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The sovereignty of the UK Parliament is a driving force for the Leave campaign (photo: Giancarlo Liguori/

The question of the UK’s sovereignty is a key issue for the leave campaign (photo: Giancarlo Liguori/

Why I’m voting Brexit

A personal contribution on the leave side of the EU referendum debate from DAR, a HOT reader who has made his presence felt in our comments columns and prefers to write under a pseudonym.

For me, the EU debate is not just about economics: in fact, it’s more about sovereignty, immigration, and democratic accountability. The economic arguments seem to me to be very speculative. Why? Because economic forecasting is sophisticated guesswork, as much of an art as a science – nothing more. When so-called economic experts tell me that if we vote to leave the EU, the sky will fall in for the next 20, 30 or 100 years, then I just take these assertions with a handful of salt.

For example, the Bank of England has kept interest rates at 0.5% since the “credit crunch” of 2008. It was meant to be a temporary measure for a few months, but it’s turned out to be an unprecedented eight years now. Did anyone from that hallowed institution forecast this state of affairs? No.

Also, the same dire economic warnings we are hearing now about a post-Brexit scenario are strikingly similar to the ones we heard from those who wanted us to join the Euro single currency – and what a good job we ignored those warnings given the state of the Euro and the Eurozone today! At least poor old Gordon “no more boom or bust” Brown got that right, though he didn’t forecast the economic “bust” that was the “credit crunch” despite being heralded as an economic “wonderboy” even before he got the job of Chancellor of the Exchequer. I think people should remember those events very distinctly before putting their trust in “economic experts”.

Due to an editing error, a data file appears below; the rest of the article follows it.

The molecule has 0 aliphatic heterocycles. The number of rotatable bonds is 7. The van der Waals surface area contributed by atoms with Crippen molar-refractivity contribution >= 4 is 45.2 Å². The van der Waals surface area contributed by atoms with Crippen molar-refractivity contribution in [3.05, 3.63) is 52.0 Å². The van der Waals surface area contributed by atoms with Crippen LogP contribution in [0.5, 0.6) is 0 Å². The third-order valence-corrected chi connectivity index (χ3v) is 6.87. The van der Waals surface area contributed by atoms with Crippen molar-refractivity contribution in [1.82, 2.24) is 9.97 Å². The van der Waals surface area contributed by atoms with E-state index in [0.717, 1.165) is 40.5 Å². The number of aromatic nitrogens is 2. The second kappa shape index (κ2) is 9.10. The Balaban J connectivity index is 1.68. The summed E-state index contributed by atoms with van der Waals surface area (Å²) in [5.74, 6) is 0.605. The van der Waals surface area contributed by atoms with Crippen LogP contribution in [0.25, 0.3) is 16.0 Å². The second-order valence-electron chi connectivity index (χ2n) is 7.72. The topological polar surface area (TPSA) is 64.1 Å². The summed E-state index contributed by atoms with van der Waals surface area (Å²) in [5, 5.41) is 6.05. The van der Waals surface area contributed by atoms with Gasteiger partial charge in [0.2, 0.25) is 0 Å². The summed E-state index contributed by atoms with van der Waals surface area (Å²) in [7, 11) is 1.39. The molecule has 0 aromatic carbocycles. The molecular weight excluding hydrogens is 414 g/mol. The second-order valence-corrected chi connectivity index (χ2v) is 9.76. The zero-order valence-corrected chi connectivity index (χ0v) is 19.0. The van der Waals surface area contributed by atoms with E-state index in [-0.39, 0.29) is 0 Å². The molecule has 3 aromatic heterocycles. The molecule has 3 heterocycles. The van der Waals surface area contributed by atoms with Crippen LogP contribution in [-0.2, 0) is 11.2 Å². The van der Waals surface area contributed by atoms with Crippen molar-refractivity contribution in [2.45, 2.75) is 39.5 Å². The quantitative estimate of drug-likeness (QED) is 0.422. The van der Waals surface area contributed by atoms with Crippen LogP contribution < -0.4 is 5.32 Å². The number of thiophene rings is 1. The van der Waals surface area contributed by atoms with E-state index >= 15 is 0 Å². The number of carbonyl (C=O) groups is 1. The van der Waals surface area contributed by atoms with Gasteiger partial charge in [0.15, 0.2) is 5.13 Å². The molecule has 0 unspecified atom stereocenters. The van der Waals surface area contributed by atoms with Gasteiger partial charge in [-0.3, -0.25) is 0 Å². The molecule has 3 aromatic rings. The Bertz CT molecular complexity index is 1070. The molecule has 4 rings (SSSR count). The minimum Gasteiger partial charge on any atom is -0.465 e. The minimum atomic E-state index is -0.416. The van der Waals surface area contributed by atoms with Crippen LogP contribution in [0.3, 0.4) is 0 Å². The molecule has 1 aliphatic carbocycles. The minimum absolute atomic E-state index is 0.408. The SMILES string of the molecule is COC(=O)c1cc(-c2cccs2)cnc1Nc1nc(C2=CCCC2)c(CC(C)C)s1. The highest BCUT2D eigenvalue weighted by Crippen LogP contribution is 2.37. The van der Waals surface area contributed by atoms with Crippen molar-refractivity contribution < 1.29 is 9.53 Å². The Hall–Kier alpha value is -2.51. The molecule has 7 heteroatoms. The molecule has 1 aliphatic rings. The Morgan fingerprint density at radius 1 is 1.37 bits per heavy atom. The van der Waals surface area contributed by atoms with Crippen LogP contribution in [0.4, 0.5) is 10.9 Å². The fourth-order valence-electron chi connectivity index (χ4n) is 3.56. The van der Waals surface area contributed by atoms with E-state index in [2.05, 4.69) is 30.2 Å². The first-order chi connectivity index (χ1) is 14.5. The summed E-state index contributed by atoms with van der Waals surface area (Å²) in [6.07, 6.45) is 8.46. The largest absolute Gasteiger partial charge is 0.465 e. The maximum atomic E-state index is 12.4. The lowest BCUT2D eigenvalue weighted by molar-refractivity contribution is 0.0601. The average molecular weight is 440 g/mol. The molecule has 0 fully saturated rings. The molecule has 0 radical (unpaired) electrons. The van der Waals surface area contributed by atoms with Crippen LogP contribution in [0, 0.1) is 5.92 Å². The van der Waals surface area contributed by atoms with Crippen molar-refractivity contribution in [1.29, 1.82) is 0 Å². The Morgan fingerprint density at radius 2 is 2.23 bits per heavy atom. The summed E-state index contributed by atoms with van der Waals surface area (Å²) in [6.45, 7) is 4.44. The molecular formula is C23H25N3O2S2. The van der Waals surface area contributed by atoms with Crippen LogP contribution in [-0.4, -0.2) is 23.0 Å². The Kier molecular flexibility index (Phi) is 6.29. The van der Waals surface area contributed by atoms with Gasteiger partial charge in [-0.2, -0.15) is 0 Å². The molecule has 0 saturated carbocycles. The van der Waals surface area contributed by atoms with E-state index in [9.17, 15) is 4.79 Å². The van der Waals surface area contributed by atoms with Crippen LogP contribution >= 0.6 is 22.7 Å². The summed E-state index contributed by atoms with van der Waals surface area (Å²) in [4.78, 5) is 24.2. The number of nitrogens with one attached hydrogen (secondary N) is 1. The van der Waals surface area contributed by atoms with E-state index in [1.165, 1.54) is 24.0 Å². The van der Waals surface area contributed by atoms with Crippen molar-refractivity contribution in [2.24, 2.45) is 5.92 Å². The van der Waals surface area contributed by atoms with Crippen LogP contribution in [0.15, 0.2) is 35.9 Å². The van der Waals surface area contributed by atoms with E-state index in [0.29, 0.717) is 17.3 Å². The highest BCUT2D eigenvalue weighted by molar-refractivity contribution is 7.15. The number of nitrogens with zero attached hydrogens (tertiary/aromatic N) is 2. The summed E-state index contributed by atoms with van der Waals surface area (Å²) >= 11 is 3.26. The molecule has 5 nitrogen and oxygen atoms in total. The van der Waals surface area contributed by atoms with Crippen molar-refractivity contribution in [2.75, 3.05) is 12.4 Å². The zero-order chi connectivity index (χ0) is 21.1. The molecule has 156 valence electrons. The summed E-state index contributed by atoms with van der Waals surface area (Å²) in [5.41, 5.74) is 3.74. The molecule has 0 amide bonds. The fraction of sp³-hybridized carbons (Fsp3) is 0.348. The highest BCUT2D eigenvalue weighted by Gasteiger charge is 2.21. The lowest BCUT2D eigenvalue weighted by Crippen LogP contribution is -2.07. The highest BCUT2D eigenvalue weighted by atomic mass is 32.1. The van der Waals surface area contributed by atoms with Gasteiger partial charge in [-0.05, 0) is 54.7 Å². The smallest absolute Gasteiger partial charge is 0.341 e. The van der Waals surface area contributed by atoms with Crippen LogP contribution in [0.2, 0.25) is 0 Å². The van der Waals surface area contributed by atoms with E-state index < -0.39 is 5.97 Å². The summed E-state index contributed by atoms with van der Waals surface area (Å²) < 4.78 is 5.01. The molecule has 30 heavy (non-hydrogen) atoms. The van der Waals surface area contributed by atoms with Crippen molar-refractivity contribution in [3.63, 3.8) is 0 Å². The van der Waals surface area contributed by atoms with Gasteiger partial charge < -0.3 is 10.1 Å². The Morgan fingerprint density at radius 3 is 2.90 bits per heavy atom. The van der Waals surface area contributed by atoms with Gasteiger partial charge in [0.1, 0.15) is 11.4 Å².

Sovereignty – or let’s say self-determination – is a key factor, in my view. It’s not a left-wing or a right-wing concept of itself, but rather a politically neutral notion. I think that all our laws should be proposed, initiated and enacted by our ELECTED national representatives, and no-one else. In the EU, however, the EU Commission proposes and initiates all EU policies and all members of the Commission are UNELECTED so there’s no democratic accountability: we can’t rid ourselves of these appointees by voting them out. Fact.

It’s true that elected MEPs vote on proposals from the Commission, but they do not propose or initiate EU legislation like British MPs do in government. Fact. This, to me, is a clear democratic deficit. Also, it’s obvious that it’s easier to get things done if you only have one country’s elected representatives to persuade rather than another 27 (or more).

Immigration, inevitably, affects many other factors which, collectively, add up to a quality of life deficit, in my view. I perfectly well understand immigrants’ motives for wanting to work and settle in Britain, and, of course, it would be fair to say that, probably, in strict cash terms, they contribute more than they take out. But, for me, this EU debate is about more than strict cash terms: it’s about land and resources, as well as well-documented arguments regarding the negative impact that rapid, large-scale, unplanned levels of immigration have on things like housing, education, and medical care.